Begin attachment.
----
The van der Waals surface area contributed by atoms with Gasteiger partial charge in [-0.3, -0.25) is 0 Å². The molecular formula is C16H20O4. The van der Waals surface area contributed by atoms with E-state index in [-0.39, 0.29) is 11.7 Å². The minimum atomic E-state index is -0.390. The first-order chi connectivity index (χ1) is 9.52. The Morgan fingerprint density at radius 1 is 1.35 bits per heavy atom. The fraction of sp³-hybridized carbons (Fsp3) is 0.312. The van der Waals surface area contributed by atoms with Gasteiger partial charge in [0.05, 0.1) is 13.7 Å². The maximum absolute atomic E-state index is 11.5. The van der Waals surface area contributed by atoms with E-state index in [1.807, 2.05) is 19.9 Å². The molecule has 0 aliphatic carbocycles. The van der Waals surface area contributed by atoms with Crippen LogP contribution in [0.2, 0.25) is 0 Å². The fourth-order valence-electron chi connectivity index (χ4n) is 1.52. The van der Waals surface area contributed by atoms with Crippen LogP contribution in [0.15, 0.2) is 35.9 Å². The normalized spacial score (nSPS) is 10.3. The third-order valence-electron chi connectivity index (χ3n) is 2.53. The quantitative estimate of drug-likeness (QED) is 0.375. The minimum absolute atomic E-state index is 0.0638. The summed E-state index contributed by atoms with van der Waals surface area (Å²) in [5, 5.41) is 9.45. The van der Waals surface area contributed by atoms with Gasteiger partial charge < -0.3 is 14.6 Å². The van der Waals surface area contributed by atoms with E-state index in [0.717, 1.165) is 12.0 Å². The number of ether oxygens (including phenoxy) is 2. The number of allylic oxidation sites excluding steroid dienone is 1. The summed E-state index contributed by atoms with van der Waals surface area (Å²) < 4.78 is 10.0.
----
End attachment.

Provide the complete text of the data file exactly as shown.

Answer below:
The van der Waals surface area contributed by atoms with Gasteiger partial charge in [-0.3, -0.25) is 0 Å². The molecular formula is C16H20O4. The van der Waals surface area contributed by atoms with E-state index in [-0.39, 0.29) is 11.7 Å². The minimum atomic E-state index is -0.390. The first-order chi connectivity index (χ1) is 9.52. The Morgan fingerprint density at radius 1 is 1.35 bits per heavy atom. The fraction of sp³-hybridized carbons (Fsp3) is 0.312. The van der Waals surface area contributed by atoms with Gasteiger partial charge in [0.05, 0.1) is 13.7 Å². The maximum absolute atomic E-state index is 11.5. The van der Waals surface area contributed by atoms with E-state index in [1.807, 2.05) is 19.9 Å². The molecule has 0 aliphatic carbocycles. The van der Waals surface area contributed by atoms with Crippen LogP contribution in [0.2, 0.25) is 0 Å². The fourth-order valence-electron chi connectivity index (χ4n) is 1.52. The van der Waals surface area contributed by atoms with Crippen LogP contribution in [0.15, 0.2) is 35.9 Å². The normalized spacial score (nSPS) is 10.3. The third-order valence-electron chi connectivity index (χ3n) is 2.53. The quantitative estimate of drug-likeness (QED) is 0.375. The minimum absolute atomic E-state index is 0.0638. The summed E-state index contributed by atoms with van der Waals surface area (Å²) in [5, 5.41) is 9.45. The van der Waals surface area contributed by atoms with Gasteiger partial charge < -0.3 is 14.6 Å². The van der Waals surface area contributed by atoms with E-state index in [0.717, 1.165) is 12.0 Å². The number of ether oxygens (including phenoxy) is 2. The number of allylic oxidation sites excluding steroid dienone is 1. The summed E-state index contributed by atoms with van der Waals surface area (Å²) < 4.78 is 10.0.